Public Art and Pocket Parks — Hobart

I am writing this Thursday afternoon.   Wednesday we were hove to off the island of Tasmania, nose into the wind, blowing up to 90 knots, surrounded by green water, 9 meter (29 foot) seas and making no process.  We made it up the coast of Tasmania before the storm caught us.  The Captain adjusted ballast and waited for the winds to abate and for lower seas  before attempting to turn from the Tasman Sea into Bass Strait.  That happened at about 5 this morning.  Captain made the turn, we coasted along North Tasmania and crossed the Bass Strait.  At Noon Thursday we are off the south coast of Australia just west of Melbourne.  The outdoor deck areas and the pools are still closed off, the winds have slacked to between 30 and 40 knots but the Captain announced that we would be encountering increasing swells again. I can feel them now.   He hopes we can make our next port, Kangaroo Island, about 4 hours late.  Here is a link to the Captain’s Blog. 

Hobart has a lot of public art.  Some of it is in little pocket parks placed in alleyways or the space behind shops in the downtown.  Some of it is along the coast and some of it is in the bigger squares.  It ranges from monumental to whimsical.

Hobart likes to honor its polar explorers.   “Louis and Joe” is an ensemble of several sculptures, penguins, seals, people, skis, a camera and crates.  It’s a tribute to Louis Bernacchi, the first Australian to winter over in Antarctica. He was Scientist, Photographer and Writer.  He sailed on “The Southern Cross” with the Borchgrevink Antarctic Expedition in 1898.  The ship left from where the monument stands.  He was on Scott’s 1901-1904 expedition as chief scientist.  He took his favorite Husky “Joe” on both trips.  Fortunately he was not on Scott’s last expedition.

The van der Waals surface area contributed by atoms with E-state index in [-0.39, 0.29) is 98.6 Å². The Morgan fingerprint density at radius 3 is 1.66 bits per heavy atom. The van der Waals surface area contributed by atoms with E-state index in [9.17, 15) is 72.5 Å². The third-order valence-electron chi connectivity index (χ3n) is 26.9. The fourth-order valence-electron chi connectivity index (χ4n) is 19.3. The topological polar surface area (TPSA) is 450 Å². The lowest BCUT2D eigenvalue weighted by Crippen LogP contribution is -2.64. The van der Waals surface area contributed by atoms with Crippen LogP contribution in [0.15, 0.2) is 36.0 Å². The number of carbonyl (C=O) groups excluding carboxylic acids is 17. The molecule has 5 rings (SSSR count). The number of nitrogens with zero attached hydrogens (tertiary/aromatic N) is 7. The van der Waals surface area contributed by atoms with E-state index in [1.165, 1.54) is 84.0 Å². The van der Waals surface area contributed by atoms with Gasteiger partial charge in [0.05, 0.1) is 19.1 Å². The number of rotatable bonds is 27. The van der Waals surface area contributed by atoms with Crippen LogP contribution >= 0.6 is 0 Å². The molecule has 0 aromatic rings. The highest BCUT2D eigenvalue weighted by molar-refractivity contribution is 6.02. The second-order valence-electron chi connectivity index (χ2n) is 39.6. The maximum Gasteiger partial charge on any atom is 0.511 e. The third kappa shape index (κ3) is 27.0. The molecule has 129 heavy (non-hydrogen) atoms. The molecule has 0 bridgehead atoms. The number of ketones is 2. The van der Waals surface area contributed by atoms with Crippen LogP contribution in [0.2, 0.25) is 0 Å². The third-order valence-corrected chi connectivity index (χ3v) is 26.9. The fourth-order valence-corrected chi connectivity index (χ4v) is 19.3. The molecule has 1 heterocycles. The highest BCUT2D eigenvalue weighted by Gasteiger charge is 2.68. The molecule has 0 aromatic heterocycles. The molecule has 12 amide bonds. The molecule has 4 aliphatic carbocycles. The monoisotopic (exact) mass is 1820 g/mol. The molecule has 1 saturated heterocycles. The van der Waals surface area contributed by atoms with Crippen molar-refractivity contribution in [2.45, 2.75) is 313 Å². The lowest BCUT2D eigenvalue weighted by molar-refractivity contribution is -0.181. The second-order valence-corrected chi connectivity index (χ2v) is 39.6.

Sir John Franklin is honored in Franklin Square.  Before he became “Lord Franklin” of Northwest Passage fame he was, from what I gather, a not exactly beloved governor of Tasmania.  A number of the “establishment” figures worked against his purposes.  However once he died looking for the passage he became a Tasmanian hero.   The inscription reads:

“Not here, The white north has thy bones,

and thou heroic sailor soul,

Art passing on thine happier voyage now,

Toward no-Earthly pole.”

I sang a Stan Rogers song in tribute.

Abel Tasman has a suite of sculptures in front of Parliament that includes a platypus, his statue and some ships looking like they are trying to avoid sailing off the edge of the world.  The monument flies both the Australian and Dutch flags.

Some of the more whimsical statues involve pets.  There is the “Hey Diddle Diddle, The Cat and the Fiddle” arcade, but to me it looks like “Hey Mellow Fellow, the Cat and the Cello.”  Outside one of the shops “Thompson waits Lazily.”  A block away some cocks frolic on a rooftop.

In a “pocket park” some dogs sit while super graphics from the walls look down on us.  There’s a picnic table and benches for us to relax.

.Here are some other pieces.  One is in the cove created for the handicap access ramp at the entrance to a bank.  It has seals and penguins, one is a stabile in Salamanca Square and the third, well I have no idea.  It’s a band across a sidewalk.

“Journeys to the Southland” in Salamanca Square.  It is a fountain honoring the 1804 arrival of a fleet of ships led by the “Lady Nelson.”  It they arrived on Hunter’s Island (now part of the port) with settlers and cargo.

“Footsteps towards Freedom” is actually located on Hunter’s Island and looks at things from a different point of view.  These bronze statues honor the 13,000 Irish women and 2,000 children transported to Van Diemen’s Land between 1803 and 1853.  The statues show 3 forlorn looking women, one with a baby, and one child as they may have looked stepping onto this strange land.  On the pedestal of each statue are listed some of the names of those sentenced to transportation and their crimes, they ranged from stealing a handkerchief to setting a building on fire in order to be transported to a new life.  Many of the crimes were stealing food to feed the kids who were transported with them.

Euan Hills, proprietor of the Art Mob Aboriginal Fine Art Ship can see these statues from the window of his shop.  He has proposed raising funds for three statues to face these of the Irish.  He wants an Aboriginal man, woman and child, staring at the new arrivals.  He says that would help complete the story.  He has not been met with enthusiasm.  I hope he does it.

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